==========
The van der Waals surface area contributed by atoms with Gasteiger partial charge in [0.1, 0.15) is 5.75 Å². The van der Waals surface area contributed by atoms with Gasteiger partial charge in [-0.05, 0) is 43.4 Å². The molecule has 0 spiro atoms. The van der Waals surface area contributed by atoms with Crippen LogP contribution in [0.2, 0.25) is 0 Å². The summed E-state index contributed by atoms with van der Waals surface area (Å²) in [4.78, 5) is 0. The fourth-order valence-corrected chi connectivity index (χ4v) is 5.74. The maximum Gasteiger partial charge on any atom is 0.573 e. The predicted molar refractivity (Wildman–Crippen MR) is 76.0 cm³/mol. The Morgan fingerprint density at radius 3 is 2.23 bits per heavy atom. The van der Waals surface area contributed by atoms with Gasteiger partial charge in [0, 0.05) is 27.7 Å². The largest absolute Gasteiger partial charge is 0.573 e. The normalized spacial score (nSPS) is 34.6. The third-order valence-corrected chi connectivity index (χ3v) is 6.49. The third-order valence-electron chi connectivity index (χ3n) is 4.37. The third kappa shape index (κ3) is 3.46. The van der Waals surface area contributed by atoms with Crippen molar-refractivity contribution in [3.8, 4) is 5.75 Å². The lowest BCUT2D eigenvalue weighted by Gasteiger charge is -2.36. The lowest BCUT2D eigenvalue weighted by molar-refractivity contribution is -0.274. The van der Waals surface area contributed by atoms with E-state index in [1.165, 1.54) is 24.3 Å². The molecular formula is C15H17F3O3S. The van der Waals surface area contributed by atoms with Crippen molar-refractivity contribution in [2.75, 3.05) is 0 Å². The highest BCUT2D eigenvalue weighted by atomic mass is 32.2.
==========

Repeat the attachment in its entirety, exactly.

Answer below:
The van der Waals surface area contributed by atoms with Gasteiger partial charge in [0.1, 0.15) is 5.75 Å². The van der Waals surface area contributed by atoms with Gasteiger partial charge in [-0.05, 0) is 43.4 Å². The molecule has 0 spiro atoms. The van der Waals surface area contributed by atoms with Crippen LogP contribution in [0.2, 0.25) is 0 Å². The summed E-state index contributed by atoms with van der Waals surface area (Å²) in [4.78, 5) is 0. The fourth-order valence-corrected chi connectivity index (χ4v) is 5.74. The maximum Gasteiger partial charge on any atom is 0.573 e. The predicted molar refractivity (Wildman–Crippen MR) is 76.0 cm³/mol. The Morgan fingerprint density at radius 3 is 2.23 bits per heavy atom. The van der Waals surface area contributed by atoms with Gasteiger partial charge in [0, 0.05) is 27.7 Å². The largest absolute Gasteiger partial charge is 0.573 e. The normalized spacial score (nSPS) is 34.6. The third-order valence-corrected chi connectivity index (χ3v) is 6.49. The third-order valence-electron chi connectivity index (χ3n) is 4.37. The third kappa shape index (κ3) is 3.46. The van der Waals surface area contributed by atoms with Crippen molar-refractivity contribution in [3.8, 4) is 5.75 Å². The lowest BCUT2D eigenvalue weighted by Gasteiger charge is -2.36. The lowest BCUT2D eigenvalue weighted by molar-refractivity contribution is -0.274. The van der Waals surface area contributed by atoms with E-state index in [1.165, 1.54) is 24.3 Å². The molecular formula is C15H17F3O3S. The van der Waals surface area contributed by atoms with Crippen molar-refractivity contribution in [2.75, 3.05) is 0 Å². The highest BCUT2D eigenvalue weighted by atomic mass is 32.2.